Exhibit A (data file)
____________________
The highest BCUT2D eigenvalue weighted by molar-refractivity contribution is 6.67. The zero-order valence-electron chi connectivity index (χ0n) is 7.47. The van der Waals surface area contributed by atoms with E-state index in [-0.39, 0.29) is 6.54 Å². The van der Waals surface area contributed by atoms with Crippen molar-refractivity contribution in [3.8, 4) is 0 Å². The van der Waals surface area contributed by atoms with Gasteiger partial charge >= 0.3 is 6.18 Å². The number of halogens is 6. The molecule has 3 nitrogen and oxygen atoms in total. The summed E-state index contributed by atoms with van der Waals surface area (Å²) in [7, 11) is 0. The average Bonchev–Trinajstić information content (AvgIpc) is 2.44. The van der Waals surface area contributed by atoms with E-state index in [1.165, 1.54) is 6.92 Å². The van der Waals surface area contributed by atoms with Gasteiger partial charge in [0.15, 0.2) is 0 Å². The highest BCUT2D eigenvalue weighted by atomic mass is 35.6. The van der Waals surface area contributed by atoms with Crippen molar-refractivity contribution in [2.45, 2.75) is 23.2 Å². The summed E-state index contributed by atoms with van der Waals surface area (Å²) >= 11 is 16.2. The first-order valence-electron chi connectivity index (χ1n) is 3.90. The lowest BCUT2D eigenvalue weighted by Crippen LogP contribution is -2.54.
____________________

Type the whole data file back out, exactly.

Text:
The highest BCUT2D eigenvalue weighted by molar-refractivity contribution is 6.67. The zero-order valence-electron chi connectivity index (χ0n) is 7.47. The van der Waals surface area contributed by atoms with E-state index in [-0.39, 0.29) is 6.54 Å². The van der Waals surface area contributed by atoms with Crippen molar-refractivity contribution in [3.8, 4) is 0 Å². The van der Waals surface area contributed by atoms with Gasteiger partial charge >= 0.3 is 6.18 Å². The number of halogens is 6. The molecule has 3 nitrogen and oxygen atoms in total. The summed E-state index contributed by atoms with van der Waals surface area (Å²) in [7, 11) is 0. The average Bonchev–Trinajstić information content (AvgIpc) is 2.44. The van der Waals surface area contributed by atoms with E-state index in [1.165, 1.54) is 6.92 Å². The van der Waals surface area contributed by atoms with Gasteiger partial charge in [0.15, 0.2) is 0 Å². The highest BCUT2D eigenvalue weighted by atomic mass is 35.6. The van der Waals surface area contributed by atoms with Crippen molar-refractivity contribution in [2.45, 2.75) is 23.2 Å². The summed E-state index contributed by atoms with van der Waals surface area (Å²) >= 11 is 16.2. The first-order valence-electron chi connectivity index (χ1n) is 3.90. The lowest BCUT2D eigenvalue weighted by Crippen LogP contribution is -2.54.